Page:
The Hiring Manager’s Guide to Structured Interviews

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The Hiring Manager’s Guide to Structured Interviews

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Table of Contents

In an increasingly competitive talent marketplace, creating a great candidate experience is critical for hiring success. A 2021 Candidate Expectations Survey from Cronofy reports that responsiveness during the hiring process came out on top as the thing that matters most to candidates in the U.S. In fact, 64% of US candidates said that the process of interview scheduling directly impacts their perceptions of an employer, and even more so with those applying for senior roles. 

In the United States, interview scheduling delays were the second most frustrating part of the overall hiring process after responsiveness. With such importance placed on positive candidate experience, interview scheduling – a big issue easily solved – offers an obvious opportunity to differentiate yourselves from the competition. 

Having a consistent hiring process is critical for a company’s hiring success, which includes candidate experience and onboarding as well as the growing importance of Net Promoter Scores®, or NPS, plus the increased popularity of employer review sites and social media for branding and reputation. 

Consider that the average ATS requires a series of hoops for the jobseeker to leap through and, while most have auto responses built into the application process, gaps of time between application and scheduling the interview that are more than a few days could cause candidates to move on. 

Having a structured, consistent interview process can support your scheduling efforts, align hiring manager’s expectations, and speed time to hire. In short, whether in-person, by phone, or by video conference, getting qualified candidates in front of hiring managers is the most important task for recruiters. Getting feedback from the hiring managers consistently and rapidly is the second.

Structured Vs. Unstructured Interviews

Many hiring managers, particularly those used to working without a net (or HR department), may prefer unstructured interviews. There is a case to be made for these types of interviews, but the cons tend to outweigh the pros. 

In a structured interview, questions are determined in advance and consistent. In unstructured interviews, the questions are not set in advance, or may come from a loose set of notes from a hiring manager. 

In structured interviews, the data is quantitative, the research is descriptive, and the data collection validates results, especially when a large number of hires are required. From an HR compliance standpoint, having structured interviews helps make the hiring process consistent across all candidates lessening the risk for discrimination based on certain protected classes as discussed in Title VII, the ADA, GINA, and ADEA.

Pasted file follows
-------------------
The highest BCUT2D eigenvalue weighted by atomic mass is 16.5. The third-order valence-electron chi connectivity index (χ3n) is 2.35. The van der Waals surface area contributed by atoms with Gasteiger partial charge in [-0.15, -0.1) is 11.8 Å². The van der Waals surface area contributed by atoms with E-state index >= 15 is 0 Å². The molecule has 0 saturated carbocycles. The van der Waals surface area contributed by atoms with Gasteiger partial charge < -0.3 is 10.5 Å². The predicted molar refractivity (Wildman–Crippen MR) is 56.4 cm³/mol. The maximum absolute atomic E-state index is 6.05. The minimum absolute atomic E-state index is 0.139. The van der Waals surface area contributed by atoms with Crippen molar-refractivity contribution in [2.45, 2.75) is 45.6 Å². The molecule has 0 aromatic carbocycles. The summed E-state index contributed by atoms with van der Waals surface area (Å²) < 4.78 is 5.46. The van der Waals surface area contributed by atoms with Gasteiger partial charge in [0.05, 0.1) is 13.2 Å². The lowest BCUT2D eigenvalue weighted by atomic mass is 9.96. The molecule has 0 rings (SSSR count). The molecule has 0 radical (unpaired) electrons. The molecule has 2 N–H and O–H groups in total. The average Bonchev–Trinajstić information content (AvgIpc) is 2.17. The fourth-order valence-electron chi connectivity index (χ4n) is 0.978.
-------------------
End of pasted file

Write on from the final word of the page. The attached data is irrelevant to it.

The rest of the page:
In unstructured interviews, the data is qualitative, the research is exploratory and often incomplete, and data collection is null, as the questions are more likely to probe personal details about a candidate to assess fit (and can often cross into the “too personal” category).

Based on this information, we’re going to discuss how to create and refine a structured interview process that doesn’t “feel” impersonal or automated.

How to Create a Structured Interview Process

A structured interview process creates consistency for every candidate and sets clear expectations and clear candidate communication. Below are some tips that will ensure each candidate walks away from your interviews with a positive outlook, whether they intend to pursue the role or not. It also sets solid guidelines for your hiring process when it comes to lack of bias, diversity issues, and simple human-to-human interactions.

  • Use interview questions that align with the position as well as the larger organization. HR should work with hiring managers and recruiters to create a professional, consistent, and structured interview that can be measured quantitatively.
  • Create and follow an established recruiting process for each department and each role. Every hiring manager should have guidelines to follow for meeting and interviewing candidates, from phone interviews to in-person interactions. Without this process, your hiring managers might be winging it, which means unstructured interviews where they might spend more time talking up your company culture than asking relevant questions to get information from a candidate.
  • Mystery shop candidate processes—your own and your competition’s. Take the time to apply as a candidate and make note of any areas that can be improved or personalized. When you finish the application process, are the next steps clear? Will you receive a follow up email outlining the next steps or will you have to hope your application made it through the system? 

 

The bottom line: Structured interviews don’t have to be impersonal. Most hiring managers are comfortable with small talk at the beginning of an interview. But they should also be in the habit of closing the interview by reviewing where the company is in the hiring process for the specific positions, how long the candidate may have to wait for a response, and allow time for the candidate to ask questions.

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